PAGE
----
- 1 3.1 Authority of Church Leadership – How Much Authority is Delegated?
- 2 3.2 Punishment in the Bible – Evidence of the Limitations of Authority on Those Leading
- 3 3.3 Not of Command, But Out of Love – God’s Way is Helping, Not Demanding
- 4 3.4 Balancing our View Point – Commands Between Believers Do Exist
- 5 3.5 Moses’ Authority – Refined Understanding of Moses’ Role
Let’s review our understanding the distinctions of delegation in different God-Ordained realms like home, work, citizenship and then compare this to what exists in the church setting.
To emphasize the points made in the previous section, let’s look much closer at the subject of punishment in the Word of God and further emphasize the limitations of authority for those who are leading.
The Bible is clearly weighted towards the approach of appealing to people to willingly come into a right relationship with God. It is clearly weighted away from demanding this by command. This is just the way God is. He loves His people and wants them to come into a loving relationship with Him, but not by over lording and commanding (leading to subservience), but by appealing (leading to a willing and chosen love).
The approach of appealing addressed in the previous section has some boundaries. Paul demonstrates these in several cases which should be reviewed closely and understood, so that we know when appealing may need to stop and insistence begins. It is important to note that this switch from appealing to commanding is not special to leadership in the church. It is applicable for all members of the body of Christ regardless of gifting.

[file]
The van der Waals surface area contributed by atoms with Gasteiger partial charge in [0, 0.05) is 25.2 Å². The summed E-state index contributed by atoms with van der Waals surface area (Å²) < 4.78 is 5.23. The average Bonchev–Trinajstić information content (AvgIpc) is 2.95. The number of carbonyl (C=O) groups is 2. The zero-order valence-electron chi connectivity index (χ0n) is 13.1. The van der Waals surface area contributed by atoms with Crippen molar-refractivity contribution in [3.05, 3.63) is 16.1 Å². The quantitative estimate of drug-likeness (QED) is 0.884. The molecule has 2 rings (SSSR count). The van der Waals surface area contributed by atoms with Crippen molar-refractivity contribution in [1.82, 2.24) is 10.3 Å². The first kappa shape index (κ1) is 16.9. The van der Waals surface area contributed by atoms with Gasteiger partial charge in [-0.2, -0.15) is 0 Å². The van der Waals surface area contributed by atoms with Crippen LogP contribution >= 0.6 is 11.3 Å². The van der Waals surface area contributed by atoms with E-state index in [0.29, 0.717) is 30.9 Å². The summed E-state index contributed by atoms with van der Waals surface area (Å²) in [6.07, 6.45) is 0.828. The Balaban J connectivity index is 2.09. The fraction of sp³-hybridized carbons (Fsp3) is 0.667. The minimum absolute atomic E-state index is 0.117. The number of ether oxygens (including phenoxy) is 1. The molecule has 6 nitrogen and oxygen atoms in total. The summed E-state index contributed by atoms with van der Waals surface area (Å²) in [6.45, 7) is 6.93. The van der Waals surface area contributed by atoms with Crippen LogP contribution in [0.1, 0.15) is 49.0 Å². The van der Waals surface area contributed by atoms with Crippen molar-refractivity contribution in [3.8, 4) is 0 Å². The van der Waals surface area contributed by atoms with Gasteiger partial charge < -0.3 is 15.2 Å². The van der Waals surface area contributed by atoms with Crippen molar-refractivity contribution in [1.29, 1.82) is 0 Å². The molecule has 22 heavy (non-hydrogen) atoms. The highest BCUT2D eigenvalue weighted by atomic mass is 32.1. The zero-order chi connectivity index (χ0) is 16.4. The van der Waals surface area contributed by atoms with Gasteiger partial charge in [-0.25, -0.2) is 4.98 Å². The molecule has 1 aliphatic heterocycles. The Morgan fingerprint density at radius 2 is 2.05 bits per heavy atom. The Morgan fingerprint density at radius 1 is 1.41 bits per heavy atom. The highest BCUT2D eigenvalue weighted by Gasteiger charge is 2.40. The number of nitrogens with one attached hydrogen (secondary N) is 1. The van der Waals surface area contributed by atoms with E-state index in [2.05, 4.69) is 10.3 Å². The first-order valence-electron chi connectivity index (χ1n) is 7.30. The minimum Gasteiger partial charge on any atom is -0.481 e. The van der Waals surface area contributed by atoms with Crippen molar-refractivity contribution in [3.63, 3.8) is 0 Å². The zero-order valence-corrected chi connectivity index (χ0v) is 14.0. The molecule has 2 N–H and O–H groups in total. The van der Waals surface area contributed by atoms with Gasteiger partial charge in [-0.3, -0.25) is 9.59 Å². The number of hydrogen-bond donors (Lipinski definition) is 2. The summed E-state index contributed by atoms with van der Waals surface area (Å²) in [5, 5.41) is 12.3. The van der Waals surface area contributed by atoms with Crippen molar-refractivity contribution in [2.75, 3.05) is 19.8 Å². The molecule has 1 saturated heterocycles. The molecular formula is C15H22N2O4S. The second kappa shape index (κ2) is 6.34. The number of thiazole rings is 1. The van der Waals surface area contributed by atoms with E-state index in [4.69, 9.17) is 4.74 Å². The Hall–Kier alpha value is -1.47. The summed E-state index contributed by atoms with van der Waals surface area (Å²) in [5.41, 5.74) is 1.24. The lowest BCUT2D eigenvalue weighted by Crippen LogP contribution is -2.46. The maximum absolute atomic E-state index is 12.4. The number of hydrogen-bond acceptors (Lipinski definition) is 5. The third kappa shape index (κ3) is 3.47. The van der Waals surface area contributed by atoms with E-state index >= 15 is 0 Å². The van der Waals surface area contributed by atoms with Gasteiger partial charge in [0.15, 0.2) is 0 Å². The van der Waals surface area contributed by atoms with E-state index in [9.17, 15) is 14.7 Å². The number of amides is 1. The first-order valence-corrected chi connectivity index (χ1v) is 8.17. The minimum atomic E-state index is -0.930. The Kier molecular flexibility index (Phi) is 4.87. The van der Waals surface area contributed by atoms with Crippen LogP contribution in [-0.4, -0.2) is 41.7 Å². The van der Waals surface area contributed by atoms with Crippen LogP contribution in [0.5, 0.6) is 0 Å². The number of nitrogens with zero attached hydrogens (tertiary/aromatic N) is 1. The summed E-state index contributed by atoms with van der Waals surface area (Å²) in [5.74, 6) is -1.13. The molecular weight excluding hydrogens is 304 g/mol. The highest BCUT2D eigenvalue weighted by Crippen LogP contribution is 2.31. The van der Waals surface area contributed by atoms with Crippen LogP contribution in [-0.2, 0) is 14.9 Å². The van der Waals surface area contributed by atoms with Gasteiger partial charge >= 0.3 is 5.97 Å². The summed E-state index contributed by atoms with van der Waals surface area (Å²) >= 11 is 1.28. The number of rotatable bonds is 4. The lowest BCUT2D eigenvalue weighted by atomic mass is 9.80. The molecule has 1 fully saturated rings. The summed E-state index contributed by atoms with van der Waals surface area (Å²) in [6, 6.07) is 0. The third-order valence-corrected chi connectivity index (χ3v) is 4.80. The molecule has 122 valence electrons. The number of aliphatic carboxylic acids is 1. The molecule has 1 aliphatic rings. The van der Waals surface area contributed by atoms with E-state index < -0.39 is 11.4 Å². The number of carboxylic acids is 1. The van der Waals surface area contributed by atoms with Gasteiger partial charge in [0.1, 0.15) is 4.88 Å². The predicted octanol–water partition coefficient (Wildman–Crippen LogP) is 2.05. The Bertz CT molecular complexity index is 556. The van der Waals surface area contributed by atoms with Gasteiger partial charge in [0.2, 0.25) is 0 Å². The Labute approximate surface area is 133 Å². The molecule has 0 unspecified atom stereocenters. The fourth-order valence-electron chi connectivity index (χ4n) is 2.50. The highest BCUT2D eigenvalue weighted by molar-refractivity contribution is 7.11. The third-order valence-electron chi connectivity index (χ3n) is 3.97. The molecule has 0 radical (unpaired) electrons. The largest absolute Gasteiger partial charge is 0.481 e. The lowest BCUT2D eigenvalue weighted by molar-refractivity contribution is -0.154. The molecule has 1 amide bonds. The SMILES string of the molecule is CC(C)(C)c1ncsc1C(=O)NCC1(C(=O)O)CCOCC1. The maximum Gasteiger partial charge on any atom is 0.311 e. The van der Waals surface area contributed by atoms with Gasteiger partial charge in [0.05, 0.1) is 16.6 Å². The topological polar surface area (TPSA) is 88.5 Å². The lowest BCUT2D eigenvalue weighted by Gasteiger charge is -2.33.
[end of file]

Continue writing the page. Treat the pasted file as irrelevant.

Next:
It is almost impossible to broach the subjects of leadership, authority and submission without the topic of Moses and his authority coming up. Moses is used as the prototypical example of how God has clearly delegated his authority to men. Many go even further and use Moses to establish or defend the essential need for hierarchical authority in the church setting. Let’s review this in light of a more informed view of delegation and authority in the church. Let’s also look at some additional facets which help to establish another view which helps to balance our understanding.